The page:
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Sunday, 11 November 2012

Sensory Processing Disorder - The 7 Senses

I was so happy to see Josie playing in the
mud that day...  Another parent might
have thought "Oh what a mess!"
I thought "What a great thing!"
Everybody has some sort of sensory issue.  For me, I detest anything rubbing my feet.  Kevin, in contrast, loves rubbing his feet on everything!  Nearly everybody cannot stand the sound of fingernails scratching chalkboards.  Some people hate the smell of eggs cooking.  A person might be exceptionally clumsy.  Another person may crave the feeling of going really fast.  An itchy shirt tag might drive you crazy!  The difference between having a sensory issue and having sensory processing disorder (in my opinion) is your ability to cope with the issue.  An average person can easily avoid what bothers them, or if it's unavoidable, simply sucks it up and continues their day.  An average person can curb behaviours they shouldn't engage in, like speeding in their car, or walking around rubbing their feet on everything.  A child with SPD...  well, they may react with tantrums, meltdowns, repetitive odd behaviours, outright refusal to do things, or the inability to stop "inappropriate" actions.  Their brains process sensory information in different ways than most people.

When it comes to sensory issues, there are seven senses.  They are:
  • Touch
  • Taste
  • Sight
  • Sound
  • Smell
  • Vestibular
  • Proprioception
Josie appears to have issues with all but her body awareness (proprioception.)

When it comes to touch, Josie does not like "light" touching.  She likes to have bear hugs, tight squeezes, that kind of touch.  She has a high pain threshold, often not noticing injuries.  She hates being naked, and almost always has her shoes on.

Her taste sense leads her to a very restrictive diet at times.  In particular, I can recall one week where she ate nothing but goldfish crackers.  When I ran out, she literally starved herself for an entire day  until I went and bought more.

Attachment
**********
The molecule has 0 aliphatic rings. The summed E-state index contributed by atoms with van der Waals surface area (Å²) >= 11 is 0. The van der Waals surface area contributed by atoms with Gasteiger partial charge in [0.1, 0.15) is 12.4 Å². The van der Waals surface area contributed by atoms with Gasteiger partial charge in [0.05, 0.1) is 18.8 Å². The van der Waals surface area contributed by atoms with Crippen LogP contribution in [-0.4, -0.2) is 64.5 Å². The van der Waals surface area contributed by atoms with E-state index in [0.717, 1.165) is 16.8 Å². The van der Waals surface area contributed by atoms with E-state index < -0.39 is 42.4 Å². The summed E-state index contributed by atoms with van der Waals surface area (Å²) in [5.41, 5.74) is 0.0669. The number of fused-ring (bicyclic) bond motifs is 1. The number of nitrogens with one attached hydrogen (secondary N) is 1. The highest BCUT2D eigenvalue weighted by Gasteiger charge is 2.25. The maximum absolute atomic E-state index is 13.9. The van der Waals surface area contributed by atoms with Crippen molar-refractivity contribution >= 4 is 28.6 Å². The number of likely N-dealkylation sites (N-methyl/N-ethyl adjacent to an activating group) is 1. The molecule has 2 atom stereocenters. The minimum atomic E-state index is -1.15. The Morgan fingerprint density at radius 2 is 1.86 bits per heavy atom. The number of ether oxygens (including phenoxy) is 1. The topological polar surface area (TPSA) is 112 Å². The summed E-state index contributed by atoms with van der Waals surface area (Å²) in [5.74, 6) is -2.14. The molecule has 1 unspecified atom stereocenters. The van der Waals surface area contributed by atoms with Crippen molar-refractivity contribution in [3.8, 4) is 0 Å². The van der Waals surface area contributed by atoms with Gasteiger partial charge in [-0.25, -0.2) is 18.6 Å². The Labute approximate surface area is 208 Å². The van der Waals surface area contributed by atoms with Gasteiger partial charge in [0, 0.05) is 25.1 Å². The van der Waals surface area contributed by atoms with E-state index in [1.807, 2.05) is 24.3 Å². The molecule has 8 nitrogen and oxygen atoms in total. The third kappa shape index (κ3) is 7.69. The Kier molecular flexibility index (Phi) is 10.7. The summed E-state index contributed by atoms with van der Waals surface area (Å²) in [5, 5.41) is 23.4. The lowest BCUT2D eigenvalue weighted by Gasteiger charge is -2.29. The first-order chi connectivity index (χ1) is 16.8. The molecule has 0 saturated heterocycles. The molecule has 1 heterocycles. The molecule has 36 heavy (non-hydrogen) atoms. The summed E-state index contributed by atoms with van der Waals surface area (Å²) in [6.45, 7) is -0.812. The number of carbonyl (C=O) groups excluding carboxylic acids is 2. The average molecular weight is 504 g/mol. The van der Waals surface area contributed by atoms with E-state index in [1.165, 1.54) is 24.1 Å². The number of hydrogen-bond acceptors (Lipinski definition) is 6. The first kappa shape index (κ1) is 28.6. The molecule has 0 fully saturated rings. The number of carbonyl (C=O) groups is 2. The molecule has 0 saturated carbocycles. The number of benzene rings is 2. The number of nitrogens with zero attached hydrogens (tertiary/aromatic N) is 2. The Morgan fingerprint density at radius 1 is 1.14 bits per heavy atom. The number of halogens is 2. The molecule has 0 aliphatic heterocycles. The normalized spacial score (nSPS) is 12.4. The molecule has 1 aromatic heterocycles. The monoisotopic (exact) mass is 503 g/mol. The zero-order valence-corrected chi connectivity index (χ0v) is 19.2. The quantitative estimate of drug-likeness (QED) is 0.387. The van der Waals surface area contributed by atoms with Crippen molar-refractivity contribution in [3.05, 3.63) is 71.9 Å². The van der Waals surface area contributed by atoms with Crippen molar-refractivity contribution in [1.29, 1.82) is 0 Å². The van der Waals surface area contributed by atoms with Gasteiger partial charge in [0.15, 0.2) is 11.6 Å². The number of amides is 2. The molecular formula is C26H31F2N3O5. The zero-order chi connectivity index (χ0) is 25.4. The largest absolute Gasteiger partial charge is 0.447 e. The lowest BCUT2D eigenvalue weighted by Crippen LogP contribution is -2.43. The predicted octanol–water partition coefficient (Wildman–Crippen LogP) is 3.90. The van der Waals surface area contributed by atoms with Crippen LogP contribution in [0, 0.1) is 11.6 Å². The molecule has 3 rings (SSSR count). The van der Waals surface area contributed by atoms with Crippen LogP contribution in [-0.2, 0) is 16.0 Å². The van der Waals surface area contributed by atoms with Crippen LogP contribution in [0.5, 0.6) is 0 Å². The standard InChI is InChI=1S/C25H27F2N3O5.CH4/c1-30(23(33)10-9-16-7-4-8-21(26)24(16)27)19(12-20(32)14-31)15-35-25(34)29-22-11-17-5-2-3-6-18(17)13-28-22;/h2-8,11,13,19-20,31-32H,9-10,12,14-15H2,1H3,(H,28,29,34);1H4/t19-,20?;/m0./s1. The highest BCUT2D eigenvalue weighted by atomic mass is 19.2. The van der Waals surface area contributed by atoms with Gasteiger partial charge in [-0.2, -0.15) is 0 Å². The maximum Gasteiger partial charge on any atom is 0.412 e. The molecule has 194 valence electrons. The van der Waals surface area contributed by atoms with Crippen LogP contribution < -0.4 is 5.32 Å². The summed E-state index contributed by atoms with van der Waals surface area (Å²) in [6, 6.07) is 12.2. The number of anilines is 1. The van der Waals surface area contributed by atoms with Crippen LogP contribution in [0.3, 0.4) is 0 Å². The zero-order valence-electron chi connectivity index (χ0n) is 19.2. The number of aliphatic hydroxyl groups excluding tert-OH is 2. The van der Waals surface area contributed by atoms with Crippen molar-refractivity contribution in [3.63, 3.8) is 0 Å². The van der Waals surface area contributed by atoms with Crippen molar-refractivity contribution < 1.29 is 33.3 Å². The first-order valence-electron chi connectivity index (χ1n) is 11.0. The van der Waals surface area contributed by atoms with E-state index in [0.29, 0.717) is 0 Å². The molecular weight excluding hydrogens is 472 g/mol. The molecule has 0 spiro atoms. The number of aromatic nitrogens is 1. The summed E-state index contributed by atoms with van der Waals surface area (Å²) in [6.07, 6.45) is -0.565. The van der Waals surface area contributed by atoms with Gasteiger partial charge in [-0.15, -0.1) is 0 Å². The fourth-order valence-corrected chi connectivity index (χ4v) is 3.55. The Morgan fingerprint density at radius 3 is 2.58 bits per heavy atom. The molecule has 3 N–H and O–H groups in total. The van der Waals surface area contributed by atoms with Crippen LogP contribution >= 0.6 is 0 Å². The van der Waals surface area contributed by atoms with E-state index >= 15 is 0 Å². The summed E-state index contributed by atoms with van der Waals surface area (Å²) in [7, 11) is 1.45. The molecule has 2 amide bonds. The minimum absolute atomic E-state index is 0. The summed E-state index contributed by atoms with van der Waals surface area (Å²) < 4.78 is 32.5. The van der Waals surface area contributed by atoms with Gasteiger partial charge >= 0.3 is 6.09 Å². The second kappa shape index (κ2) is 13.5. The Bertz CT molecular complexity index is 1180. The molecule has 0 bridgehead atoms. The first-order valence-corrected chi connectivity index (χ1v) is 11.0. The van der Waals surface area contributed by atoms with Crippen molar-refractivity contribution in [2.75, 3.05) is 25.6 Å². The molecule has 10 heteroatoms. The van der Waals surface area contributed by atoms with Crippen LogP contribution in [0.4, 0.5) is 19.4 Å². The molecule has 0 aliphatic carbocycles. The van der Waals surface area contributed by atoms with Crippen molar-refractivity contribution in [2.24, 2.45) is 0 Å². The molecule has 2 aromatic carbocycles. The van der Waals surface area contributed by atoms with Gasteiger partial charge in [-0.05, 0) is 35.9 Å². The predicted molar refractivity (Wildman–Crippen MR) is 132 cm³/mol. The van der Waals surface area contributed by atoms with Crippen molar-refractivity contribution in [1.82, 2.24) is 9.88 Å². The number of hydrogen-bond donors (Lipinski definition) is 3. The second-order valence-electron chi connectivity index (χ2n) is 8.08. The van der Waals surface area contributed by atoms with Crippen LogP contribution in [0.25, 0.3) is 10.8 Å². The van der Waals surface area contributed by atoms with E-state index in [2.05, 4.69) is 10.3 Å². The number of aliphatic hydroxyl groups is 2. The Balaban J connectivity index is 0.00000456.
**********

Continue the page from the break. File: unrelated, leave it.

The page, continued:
Sight issues for Josie are related to attention to detail.  She focuses on one object or part of an object rather than the entire scheme of things.

In regards to sound, her issues are twofold.  At times it is as if she is deaf, at other times the slightest noise bothers her to the point where she covers her ears.

I never would have thought there was a smell problem, but apparently the need to lick things indicates a potential problem.  Hopefully once her communication increases I can find out if she does have some sort of an issue with different odours.

Vestibular refers to balance.  While Josie can balance fine, she does rock, swing, bounce, spin and have other repetitive gross motor behaviours, which are usually done in an attempt to stimulate the vestibular sense.

So, while Josie has many sensory issues, she is neither strictly of the "hyper" or "hypo" category.  Some of her senses seem understimulated, other overstimulated.  In some cases, it entirely depends on the day (in particular her sound sense.)

Sensory issues are very common among autistic individuals, however, simply having a sensory problem does not indicate Autism.

I would like to remind you, I am not a doctor, I am not an expert in Autism or SPD.  I am, however, an expert in my daughter.  I am sharing this information simply to inform and raise awareness.

For more information, I highly recommend this website:

It is a UK based site, but it's information is superb, and easy to understand.

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